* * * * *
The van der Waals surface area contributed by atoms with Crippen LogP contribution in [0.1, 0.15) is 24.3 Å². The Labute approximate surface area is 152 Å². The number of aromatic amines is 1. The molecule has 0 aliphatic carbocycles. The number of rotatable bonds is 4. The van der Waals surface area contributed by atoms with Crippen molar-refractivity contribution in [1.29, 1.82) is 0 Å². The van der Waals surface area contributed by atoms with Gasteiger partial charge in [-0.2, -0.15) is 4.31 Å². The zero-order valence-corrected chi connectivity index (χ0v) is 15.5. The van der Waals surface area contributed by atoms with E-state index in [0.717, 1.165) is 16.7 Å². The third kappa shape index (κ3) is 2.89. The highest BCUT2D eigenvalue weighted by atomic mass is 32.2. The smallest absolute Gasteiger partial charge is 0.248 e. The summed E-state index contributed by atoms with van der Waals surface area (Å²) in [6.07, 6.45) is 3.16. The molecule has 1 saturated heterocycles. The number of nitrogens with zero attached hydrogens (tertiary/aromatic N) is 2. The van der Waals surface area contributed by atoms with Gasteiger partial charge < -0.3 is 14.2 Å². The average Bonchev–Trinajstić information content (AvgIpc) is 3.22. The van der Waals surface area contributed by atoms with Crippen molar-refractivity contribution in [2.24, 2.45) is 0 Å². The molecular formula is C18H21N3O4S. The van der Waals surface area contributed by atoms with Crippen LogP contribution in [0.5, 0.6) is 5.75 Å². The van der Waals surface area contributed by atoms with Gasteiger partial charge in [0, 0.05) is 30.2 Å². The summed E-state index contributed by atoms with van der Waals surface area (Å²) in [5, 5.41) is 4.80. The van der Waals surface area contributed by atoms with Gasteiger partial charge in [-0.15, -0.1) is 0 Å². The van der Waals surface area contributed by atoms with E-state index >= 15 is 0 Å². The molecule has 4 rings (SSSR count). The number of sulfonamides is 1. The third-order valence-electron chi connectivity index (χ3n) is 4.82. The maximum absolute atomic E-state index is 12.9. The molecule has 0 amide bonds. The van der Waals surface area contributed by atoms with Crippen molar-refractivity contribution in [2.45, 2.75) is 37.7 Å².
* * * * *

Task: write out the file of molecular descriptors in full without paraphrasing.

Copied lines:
The van der Waals surface area contributed by atoms with Crippen LogP contribution in [0.1, 0.15) is 24.3 Å². The Labute approximate surface area is 152 Å². The number of aromatic amines is 1. The molecule has 0 aliphatic carbocycles. The number of rotatable bonds is 4. The van der Waals surface area contributed by atoms with Crippen molar-refractivity contribution in [1.29, 1.82) is 0 Å². The van der Waals surface area contributed by atoms with Gasteiger partial charge in [-0.2, -0.15) is 4.31 Å². The zero-order valence-corrected chi connectivity index (χ0v) is 15.5. The van der Waals surface area contributed by atoms with E-state index in [0.717, 1.165) is 16.7 Å². The third kappa shape index (κ3) is 2.89. The highest BCUT2D eigenvalue weighted by atomic mass is 32.2. The smallest absolute Gasteiger partial charge is 0.248 e. The summed E-state index contributed by atoms with van der Waals surface area (Å²) in [6.07, 6.45) is 3.16. The molecule has 1 saturated heterocycles. The number of nitrogens with zero attached hydrogens (tertiary/aromatic N) is 2. The van der Waals surface area contributed by atoms with Gasteiger partial charge < -0.3 is 14.2 Å². The average Bonchev–Trinajstić information content (AvgIpc) is 3.22. The van der Waals surface area contributed by atoms with Crippen molar-refractivity contribution in [2.24, 2.45) is 0 Å². The molecular formula is C18H21N3O4S. The van der Waals surface area contributed by atoms with Crippen LogP contribution in [0.5, 0.6) is 5.75 Å². The van der Waals surface area contributed by atoms with Gasteiger partial charge in [0, 0.05) is 30.2 Å². The summed E-state index contributed by atoms with van der Waals surface area (Å²) in [5, 5.41) is 4.80. The van der Waals surface area contributed by atoms with Gasteiger partial charge in [-0.15, -0.1) is 0 Å². The van der Waals surface area contributed by atoms with E-state index >= 15 is 0 Å². The molecule has 4 rings (SSSR count). The number of sulfonamides is 1. The third-order valence-electron chi connectivity index (χ3n) is 4.82. The maximum absolute atomic E-state index is 12.9. The molecule has 0 amide bonds. The van der Waals surface area contributed by atoms with Crippen molar-refractivity contribution in [2.45, 2.75) is 37.7 Å².